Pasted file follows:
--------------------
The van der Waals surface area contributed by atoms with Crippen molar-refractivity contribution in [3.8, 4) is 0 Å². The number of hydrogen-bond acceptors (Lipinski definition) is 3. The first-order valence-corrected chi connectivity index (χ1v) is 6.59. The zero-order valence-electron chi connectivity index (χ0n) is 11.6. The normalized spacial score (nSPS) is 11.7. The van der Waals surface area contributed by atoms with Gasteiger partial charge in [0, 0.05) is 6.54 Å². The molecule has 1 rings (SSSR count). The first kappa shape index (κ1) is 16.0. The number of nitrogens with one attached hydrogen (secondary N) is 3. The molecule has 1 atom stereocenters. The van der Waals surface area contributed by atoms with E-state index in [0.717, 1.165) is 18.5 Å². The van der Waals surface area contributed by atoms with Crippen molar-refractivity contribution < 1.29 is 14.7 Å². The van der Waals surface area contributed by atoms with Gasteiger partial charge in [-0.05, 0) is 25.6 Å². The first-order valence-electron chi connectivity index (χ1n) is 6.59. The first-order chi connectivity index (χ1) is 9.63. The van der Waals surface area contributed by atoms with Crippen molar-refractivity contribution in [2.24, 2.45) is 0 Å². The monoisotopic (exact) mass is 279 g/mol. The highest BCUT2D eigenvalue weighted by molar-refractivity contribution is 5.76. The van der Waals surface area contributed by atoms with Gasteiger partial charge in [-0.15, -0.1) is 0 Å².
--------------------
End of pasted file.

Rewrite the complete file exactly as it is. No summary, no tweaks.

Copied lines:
The van der Waals surface area contributed by atoms with Crippen molar-refractivity contribution in [3.8, 4) is 0 Å². The number of hydrogen-bond acceptors (Lipinski definition) is 3. The first-order valence-corrected chi connectivity index (χ1v) is 6.59. The zero-order valence-electron chi connectivity index (χ0n) is 11.6. The normalized spacial score (nSPS) is 11.7. The van der Waals surface area contributed by atoms with Gasteiger partial charge in [0, 0.05) is 6.54 Å². The molecule has 1 rings (SSSR count). The first kappa shape index (κ1) is 16.0. The number of nitrogens with one attached hydrogen (secondary N) is 3. The molecule has 1 atom stereocenters. The van der Waals surface area contributed by atoms with E-state index in [0.717, 1.165) is 18.5 Å². The van der Waals surface area contributed by atoms with Crippen molar-refractivity contribution < 1.29 is 14.7 Å². The van der Waals surface area contributed by atoms with Gasteiger partial charge in [-0.05, 0) is 25.6 Å². The first-order valence-electron chi connectivity index (χ1n) is 6.59. The first-order chi connectivity index (χ1) is 9.63. The van der Waals surface area contributed by atoms with Crippen molar-refractivity contribution in [2.24, 2.45) is 0 Å². The monoisotopic (exact) mass is 279 g/mol. The highest BCUT2D eigenvalue weighted by molar-refractivity contribution is 5.76. The van der Waals surface area contributed by atoms with Gasteiger partial charge in [-0.15, -0.1) is 0 Å².